• The first new, full-time LIRR train station in nearly half a century. One of the latest revelations is that the Long Island Rail Road would be constructing a new connection, the Elmont stop, the first in almost fifty years, which will drive more shoppers and sports and music fans to the area without the need to arrange accommodations. 

As Phase I continues, locals and job seekers can look to continuing, steady progress and more details as they emerge. 

What Remains to Be Done Before the UBS Arena Is Completed?

Developers are expecting to have the roof complete by December. UBS Arena is looking to open its doors in the Fall of 2021, just in time for the 2021-2022 NHL Season, and sources suggest that at least 60 concerts have already been booked for the venue. Despite two months of delay at the height of the COVID-19 outbreak in New York, developers are confident that they will finish on time. 

The project itself has already created over 10,000 construction jobs, and since the completion of the arena is only the first phase of several, that promises further work to come for perhaps several years, and that’s to say nothing of the thousands of local jobs that Belmont Park is predicted to bring once the final bricks are laid. 

Peekskill Affordable Housing Development Advances After September Groundbreaking

In the city of Peekskill in Westchester County, one of the latest initiatives in Governor Cuomo’s Five-Year Affordable Housing Plan through New York State Homes and Community Renewal (HCR) has broken ground in recent weeks and begun to take shape. The $51 million affordable housing development on 645 Main Street is one of several projects involved in Peekskill’s Downtown Revitalization Initiative, making it one of many cities to benefit from the state grant program in recent years. The new apartments and additional parking will be centrally located in the community and aims to have an eco-friendly bend.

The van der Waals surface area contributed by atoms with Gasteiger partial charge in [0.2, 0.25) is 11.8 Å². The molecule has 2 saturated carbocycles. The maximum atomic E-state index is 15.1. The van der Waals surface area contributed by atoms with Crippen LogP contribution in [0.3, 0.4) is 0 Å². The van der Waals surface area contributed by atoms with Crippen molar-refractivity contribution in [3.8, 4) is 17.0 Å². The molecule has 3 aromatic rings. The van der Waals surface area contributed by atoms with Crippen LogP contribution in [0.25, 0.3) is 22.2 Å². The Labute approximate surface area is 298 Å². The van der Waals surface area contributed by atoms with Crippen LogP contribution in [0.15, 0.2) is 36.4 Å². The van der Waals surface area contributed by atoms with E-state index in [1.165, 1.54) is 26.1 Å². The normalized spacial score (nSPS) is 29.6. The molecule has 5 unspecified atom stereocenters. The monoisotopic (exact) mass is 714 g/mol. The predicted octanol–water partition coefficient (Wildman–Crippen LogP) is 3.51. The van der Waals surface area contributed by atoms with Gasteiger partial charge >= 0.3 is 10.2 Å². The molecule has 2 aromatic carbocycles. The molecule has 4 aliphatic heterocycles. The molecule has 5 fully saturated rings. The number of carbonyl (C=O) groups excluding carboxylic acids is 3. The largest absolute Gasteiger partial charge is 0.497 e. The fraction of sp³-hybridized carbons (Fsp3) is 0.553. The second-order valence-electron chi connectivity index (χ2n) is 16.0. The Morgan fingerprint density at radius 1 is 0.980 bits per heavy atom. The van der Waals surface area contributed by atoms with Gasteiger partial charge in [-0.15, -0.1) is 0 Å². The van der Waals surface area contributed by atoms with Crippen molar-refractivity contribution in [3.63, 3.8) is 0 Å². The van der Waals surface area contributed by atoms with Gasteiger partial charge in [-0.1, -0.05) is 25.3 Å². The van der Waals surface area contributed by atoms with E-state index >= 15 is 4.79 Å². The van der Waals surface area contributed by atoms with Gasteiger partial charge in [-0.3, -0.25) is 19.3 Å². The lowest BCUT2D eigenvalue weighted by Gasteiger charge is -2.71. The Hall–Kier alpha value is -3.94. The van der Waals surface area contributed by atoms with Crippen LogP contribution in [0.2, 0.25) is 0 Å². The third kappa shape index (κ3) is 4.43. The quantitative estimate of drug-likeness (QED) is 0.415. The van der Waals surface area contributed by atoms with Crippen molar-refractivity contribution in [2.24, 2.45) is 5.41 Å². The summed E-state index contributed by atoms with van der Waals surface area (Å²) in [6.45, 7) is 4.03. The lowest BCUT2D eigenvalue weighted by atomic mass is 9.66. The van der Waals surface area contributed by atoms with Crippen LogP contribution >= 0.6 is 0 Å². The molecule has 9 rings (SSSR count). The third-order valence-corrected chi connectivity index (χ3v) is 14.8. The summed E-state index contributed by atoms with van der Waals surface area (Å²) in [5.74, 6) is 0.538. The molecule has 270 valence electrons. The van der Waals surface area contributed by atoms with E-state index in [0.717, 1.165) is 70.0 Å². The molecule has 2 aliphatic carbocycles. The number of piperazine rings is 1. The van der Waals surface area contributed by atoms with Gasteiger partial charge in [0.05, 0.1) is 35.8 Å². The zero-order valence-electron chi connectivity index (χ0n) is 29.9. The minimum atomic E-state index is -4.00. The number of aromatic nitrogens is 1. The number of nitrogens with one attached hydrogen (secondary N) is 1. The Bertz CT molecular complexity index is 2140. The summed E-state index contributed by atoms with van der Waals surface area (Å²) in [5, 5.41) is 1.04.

What Makes the 645 Main Street Project Eco-Friendly? 

“Every New Yorker deserves a safe, decent and affordable place to call home,” said Governor Cuomo when he announced construction. “This new, energy-efficient development builds upon our continued strategic investments in downtowns throughout the state and will provide more than 80 brand-new, affordable apartments for families and the community.” Energy efficiency plays a huge role in making any residence more affordable by saving residents on utility costs. 

The 645 Main Street units are going to include: 

  • High-quality air conditioning and heating systems in apartments that are well-insulated are safer and cheaper to run. 
  • Efficient appliances in the kitchen and low-flow plumbing save energy and water use. 
  • Finally, photovoltaic solar panels will be installed on the roof can further offset costs by allowing the building to make some of its own energy. 

It appears that most of the eco-friendly amenities are centered around saving on utility costs. This is further aided because one of the larger energy eaters will be communal: The building will have communal laundry facilities. Additionally, tenants will benefit from permanent, tax-exempt climate bonds that are figured into the building’s budget. The project is certified by the International Climate Bonds Initiative, which funds efforts to lower New York’s carbon footprint. 

What Else Can People Expect of the 645 Main Street Affordable Housing Complex? 

With architects at L&M Design and construction helmed by Wilder Balter Partners Inc., pricing on the apartments will aim toward incomes that are at 40-80 percent of the area median income or below (which puts a one-bedroom apartment at about $900). 

Environmental Assessment Completed, Renderings Revealed for 21-Story Mixed-Use Office Building in Queens

RXR Realty’s ongoing efforts to construct a sprawling 21-story mixed-use commercial development in the Long Island City Area has very recently passed muster in a couple of key instances. The 42-11 9th Street environmental assessment has finally been finished and filed and the site’s long-sought rezoning permits appear to have been certified as of September 14th, 2020. 

Why the Delays in the 42-11 9th Street Project? 

RXR Realty was one of many names hoping to break bread with Amazon when it tinkered with the idea of a second headquarters in the New York City metro area, only to be forced to seek fertile ground with other clients. Of course, the firm has moved on to other projects in the year since the shipping giant ultimately left LIC. However, the site at 42-11 9th Street, located near the Queensboro Bridge has been waiting to get off the ground for nearly as long, with news of filed plans in the latter months of 2019.